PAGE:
Think Progress reports:

On Tuesday, U.S. District Court Judge Richard L. Young, a Clinton appointee, issued a follow-up marriage equality ruling in Indiana, ordering that the state must also recognize same-sex marriages performed out of state. Young’s brief follow-up decision does not further weigh the merits of the right for same-sex couples to marry, but it does take aim at Gov. Mike Pence (R) for doing “what he claimed he could not do.” Pence had explained in a filing last year that he had no authority to enforce the state’s ban on same-sex marriage, so the court agreed to remove him as a defendant. In the wake of Young’s earlier marriage equality ruling, however, he demonstrated just the opposite — what Young described as a “bold misrepresentation.”

So are we in now for another streak of wins? Or will things be a little more mixed in the wake of the recent Tennessee ruling against marriage equality?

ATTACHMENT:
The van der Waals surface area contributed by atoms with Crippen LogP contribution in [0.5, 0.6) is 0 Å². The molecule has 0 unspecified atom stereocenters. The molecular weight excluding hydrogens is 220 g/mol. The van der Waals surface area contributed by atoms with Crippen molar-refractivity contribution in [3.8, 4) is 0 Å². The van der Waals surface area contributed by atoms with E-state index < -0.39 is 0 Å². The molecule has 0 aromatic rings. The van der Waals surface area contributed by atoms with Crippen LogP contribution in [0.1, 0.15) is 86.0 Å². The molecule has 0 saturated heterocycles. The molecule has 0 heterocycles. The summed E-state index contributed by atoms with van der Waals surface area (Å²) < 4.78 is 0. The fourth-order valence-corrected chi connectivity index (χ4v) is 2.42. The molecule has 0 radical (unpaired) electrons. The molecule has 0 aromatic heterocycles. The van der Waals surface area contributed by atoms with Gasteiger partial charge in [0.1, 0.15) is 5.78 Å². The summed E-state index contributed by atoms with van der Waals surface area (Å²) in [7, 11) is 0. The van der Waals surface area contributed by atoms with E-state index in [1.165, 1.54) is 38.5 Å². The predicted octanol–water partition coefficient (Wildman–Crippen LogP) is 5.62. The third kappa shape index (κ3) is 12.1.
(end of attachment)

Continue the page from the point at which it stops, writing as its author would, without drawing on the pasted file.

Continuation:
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US Supreme Court Justice John Roberts Sets Monday Deadline in Virginia Case

Saturday, August 16th, 2014

Chief Justice John RobertsUS Supreme Court Justice John Roberts gave attorneys for the plaintiffs in the Virginia marriage equality case until Monday to reply to a request to stay same sex weddings in the state pending appeal.

LGBTQ Nation reports:

U.S. Supreme Court Chief Justice John Roberts has set deadline of Monday at 5 p.m. EDT for attorneys representing two same-sex couples to respond to a request to stay a federal appeals court ruling striking down Virginia’s same-sex marriage ban. Attorneys representing a county clerk in northern Virginia on Thursday asked the U.S. Supreme Court to stay the decision by the 4th U.S. Circuit Court of Appeals in Richmond. The request came after the federal appeals court on Wednesday refused to delay the ruling issued in late July while it’s appealed to the high court.

So far, at least, the Court has always granted a stay in similar cases. Any reason to think it will be different in this one?

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Tennessee Marriage Equality Ruling Breaks Streak

Wednesday, August 13th, 2014